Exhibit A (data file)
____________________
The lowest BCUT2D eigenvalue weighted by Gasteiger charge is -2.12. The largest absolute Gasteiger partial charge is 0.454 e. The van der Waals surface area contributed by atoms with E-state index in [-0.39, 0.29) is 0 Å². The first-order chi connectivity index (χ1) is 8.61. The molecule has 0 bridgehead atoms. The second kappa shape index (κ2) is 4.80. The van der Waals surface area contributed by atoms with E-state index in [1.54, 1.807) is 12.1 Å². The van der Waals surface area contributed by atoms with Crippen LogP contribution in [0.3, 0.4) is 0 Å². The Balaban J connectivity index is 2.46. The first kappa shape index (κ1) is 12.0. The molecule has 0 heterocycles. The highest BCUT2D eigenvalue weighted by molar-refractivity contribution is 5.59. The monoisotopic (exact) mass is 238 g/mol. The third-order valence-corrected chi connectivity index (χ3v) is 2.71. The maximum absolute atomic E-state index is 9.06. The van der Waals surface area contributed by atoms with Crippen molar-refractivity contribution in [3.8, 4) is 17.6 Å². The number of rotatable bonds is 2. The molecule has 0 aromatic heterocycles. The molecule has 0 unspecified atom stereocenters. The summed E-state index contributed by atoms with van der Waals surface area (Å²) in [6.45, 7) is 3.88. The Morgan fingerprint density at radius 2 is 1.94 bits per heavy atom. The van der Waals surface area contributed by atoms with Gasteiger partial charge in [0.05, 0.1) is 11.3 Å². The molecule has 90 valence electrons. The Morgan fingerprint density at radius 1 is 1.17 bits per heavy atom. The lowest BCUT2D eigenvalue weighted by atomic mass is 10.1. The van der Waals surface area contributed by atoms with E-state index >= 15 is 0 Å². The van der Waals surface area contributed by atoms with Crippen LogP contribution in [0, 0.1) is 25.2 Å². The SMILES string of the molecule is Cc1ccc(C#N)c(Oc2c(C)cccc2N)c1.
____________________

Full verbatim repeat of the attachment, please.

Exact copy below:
The lowest BCUT2D eigenvalue weighted by Gasteiger charge is -2.12. The largest absolute Gasteiger partial charge is 0.454 e. The van der Waals surface area contributed by atoms with E-state index in [-0.39, 0.29) is 0 Å². The first-order chi connectivity index (χ1) is 8.61. The molecule has 0 bridgehead atoms. The second kappa shape index (κ2) is 4.80. The van der Waals surface area contributed by atoms with E-state index in [1.54, 1.807) is 12.1 Å². The van der Waals surface area contributed by atoms with Crippen LogP contribution in [0.3, 0.4) is 0 Å². The Balaban J connectivity index is 2.46. The first kappa shape index (κ1) is 12.0. The molecule has 0 heterocycles. The highest BCUT2D eigenvalue weighted by molar-refractivity contribution is 5.59. The monoisotopic (exact) mass is 238 g/mol. The third-order valence-corrected chi connectivity index (χ3v) is 2.71. The maximum absolute atomic E-state index is 9.06. The van der Waals surface area contributed by atoms with Crippen molar-refractivity contribution in [3.8, 4) is 17.6 Å². The number of rotatable bonds is 2. The molecule has 0 aromatic heterocycles. The molecule has 0 unspecified atom stereocenters. The summed E-state index contributed by atoms with van der Waals surface area (Å²) in [6.45, 7) is 3.88. The Morgan fingerprint density at radius 2 is 1.94 bits per heavy atom. The van der Waals surface area contributed by atoms with Gasteiger partial charge in [0.05, 0.1) is 11.3 Å². The molecule has 90 valence electrons. The Morgan fingerprint density at radius 1 is 1.17 bits per heavy atom. The lowest BCUT2D eigenvalue weighted by atomic mass is 10.1. The van der Waals surface area contributed by atoms with E-state index >= 15 is 0 Å². The van der Waals surface area contributed by atoms with Crippen LogP contribution in [0, 0.1) is 25.2 Å². The SMILES string of the molecule is Cc1ccc(C#N)c(Oc2c(C)cccc2N)c1.